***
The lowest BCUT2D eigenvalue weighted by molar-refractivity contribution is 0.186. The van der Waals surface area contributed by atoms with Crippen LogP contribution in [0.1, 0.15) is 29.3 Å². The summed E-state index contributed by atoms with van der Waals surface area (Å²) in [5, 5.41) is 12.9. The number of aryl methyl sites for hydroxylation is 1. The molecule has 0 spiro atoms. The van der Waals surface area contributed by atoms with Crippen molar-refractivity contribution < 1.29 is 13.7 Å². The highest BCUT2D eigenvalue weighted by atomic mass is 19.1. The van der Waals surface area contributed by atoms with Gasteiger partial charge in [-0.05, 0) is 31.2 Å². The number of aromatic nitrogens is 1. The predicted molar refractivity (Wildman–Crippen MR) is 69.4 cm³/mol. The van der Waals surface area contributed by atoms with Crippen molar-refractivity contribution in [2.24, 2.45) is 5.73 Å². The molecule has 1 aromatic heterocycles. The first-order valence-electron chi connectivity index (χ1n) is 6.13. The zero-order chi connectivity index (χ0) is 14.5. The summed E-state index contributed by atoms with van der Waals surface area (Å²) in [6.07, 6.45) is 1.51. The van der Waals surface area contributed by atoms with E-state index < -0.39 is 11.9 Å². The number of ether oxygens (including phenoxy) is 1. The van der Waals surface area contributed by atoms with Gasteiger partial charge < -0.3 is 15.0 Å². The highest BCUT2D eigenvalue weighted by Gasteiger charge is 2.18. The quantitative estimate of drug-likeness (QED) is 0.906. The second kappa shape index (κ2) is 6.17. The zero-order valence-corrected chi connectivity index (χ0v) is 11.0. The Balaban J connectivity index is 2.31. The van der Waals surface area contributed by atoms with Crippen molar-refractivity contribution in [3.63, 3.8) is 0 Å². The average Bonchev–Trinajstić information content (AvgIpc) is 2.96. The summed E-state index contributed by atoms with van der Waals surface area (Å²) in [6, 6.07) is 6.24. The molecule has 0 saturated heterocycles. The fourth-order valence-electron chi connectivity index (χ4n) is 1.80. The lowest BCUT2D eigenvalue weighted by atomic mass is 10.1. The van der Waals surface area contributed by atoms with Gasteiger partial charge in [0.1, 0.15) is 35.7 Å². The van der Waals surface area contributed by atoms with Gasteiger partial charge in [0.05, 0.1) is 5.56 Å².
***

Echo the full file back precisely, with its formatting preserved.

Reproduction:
The lowest BCUT2D eigenvalue weighted by molar-refractivity contribution is 0.186. The van der Waals surface area contributed by atoms with Crippen LogP contribution in [0.1, 0.15) is 29.3 Å². The summed E-state index contributed by atoms with van der Waals surface area (Å²) in [5, 5.41) is 12.9. The number of aryl methyl sites for hydroxylation is 1. The molecule has 0 spiro atoms. The van der Waals surface area contributed by atoms with Crippen molar-refractivity contribution < 1.29 is 13.7 Å². The highest BCUT2D eigenvalue weighted by atomic mass is 19.1. The van der Waals surface area contributed by atoms with Gasteiger partial charge in [-0.05, 0) is 31.2 Å². The number of aromatic nitrogens is 1. The predicted molar refractivity (Wildman–Crippen MR) is 69.4 cm³/mol. The van der Waals surface area contributed by atoms with Crippen molar-refractivity contribution in [2.24, 2.45) is 5.73 Å². The molecule has 1 aromatic heterocycles. The first-order valence-electron chi connectivity index (χ1n) is 6.13. The zero-order chi connectivity index (χ0) is 14.5. The summed E-state index contributed by atoms with van der Waals surface area (Å²) in [6.07, 6.45) is 1.51. The van der Waals surface area contributed by atoms with E-state index < -0.39 is 11.9 Å². The number of ether oxygens (including phenoxy) is 1. The van der Waals surface area contributed by atoms with Gasteiger partial charge < -0.3 is 15.0 Å². The highest BCUT2D eigenvalue weighted by Gasteiger charge is 2.18. The quantitative estimate of drug-likeness (QED) is 0.906. The second kappa shape index (κ2) is 6.17. The zero-order valence-corrected chi connectivity index (χ0v) is 11.0. The Balaban J connectivity index is 2.31. The van der Waals surface area contributed by atoms with Crippen molar-refractivity contribution in [3.63, 3.8) is 0 Å². The average Bonchev–Trinajstić information content (AvgIpc) is 2.96. The summed E-state index contributed by atoms with van der Waals surface area (Å²) in [6, 6.07) is 6.24. The molecule has 0 saturated heterocycles. The fourth-order valence-electron chi connectivity index (χ4n) is 1.80. The lowest BCUT2D eigenvalue weighted by atomic mass is 10.1. The van der Waals surface area contributed by atoms with Gasteiger partial charge in [0.1, 0.15) is 35.7 Å². The van der Waals surface area contributed by atoms with Gasteiger partial charge in [0.05, 0.1) is 5.56 Å².